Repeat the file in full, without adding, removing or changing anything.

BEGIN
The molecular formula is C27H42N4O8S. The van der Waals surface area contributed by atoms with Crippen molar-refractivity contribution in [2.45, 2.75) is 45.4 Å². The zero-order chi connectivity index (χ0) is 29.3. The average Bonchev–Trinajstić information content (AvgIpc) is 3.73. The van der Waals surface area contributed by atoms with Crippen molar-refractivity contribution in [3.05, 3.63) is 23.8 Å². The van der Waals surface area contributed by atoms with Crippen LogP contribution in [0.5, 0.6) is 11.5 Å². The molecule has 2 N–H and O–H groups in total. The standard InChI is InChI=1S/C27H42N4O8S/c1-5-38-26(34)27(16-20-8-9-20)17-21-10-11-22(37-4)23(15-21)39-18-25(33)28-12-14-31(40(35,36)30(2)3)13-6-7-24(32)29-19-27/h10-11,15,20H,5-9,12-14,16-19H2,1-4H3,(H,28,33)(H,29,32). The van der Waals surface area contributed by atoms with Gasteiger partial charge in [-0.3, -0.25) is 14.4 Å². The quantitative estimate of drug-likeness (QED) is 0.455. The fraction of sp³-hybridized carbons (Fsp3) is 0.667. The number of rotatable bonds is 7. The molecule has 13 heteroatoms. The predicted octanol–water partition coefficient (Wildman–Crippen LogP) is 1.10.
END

The molecular formula is C27H42N4O8S. The van der Waals surface area contributed by atoms with Crippen molar-refractivity contribution in [2.45, 2.75) is 45.4 Å². The zero-order chi connectivity index (χ0) is 29.3. The average Bonchev–Trinajstić information content (AvgIpc) is 3.73. The van der Waals surface area contributed by atoms with Crippen molar-refractivity contribution in [3.05, 3.63) is 23.8 Å². The van der Waals surface area contributed by atoms with Crippen LogP contribution in [0.5, 0.6) is 11.5 Å². The molecule has 2 N–H and O–H groups in total. The standard InChI is InChI=1S/C27H42N4O8S/c1-5-38-26(34)27(16-20-8-9-20)17-21-10-11-22(37-4)23(15-21)39-18-25(33)28-12-14-31(40(35,36)30(2)3)13-6-7-24(32)29-19-27/h10-11,15,20H,5-9,12-14,16-19H2,1-4H3,(H,28,33)(H,29,32). The van der Waals surface area contributed by atoms with Gasteiger partial charge in [-0.3, -0.25) is 14.4 Å². The quantitative estimate of drug-likeness (QED) is 0.455. The fraction of sp³-hybridized carbons (Fsp3) is 0.667. The number of rotatable bonds is 7. The molecule has 13 heteroatoms. The predicted octanol–water partition coefficient (Wildman–Crippen LogP) is 1.10.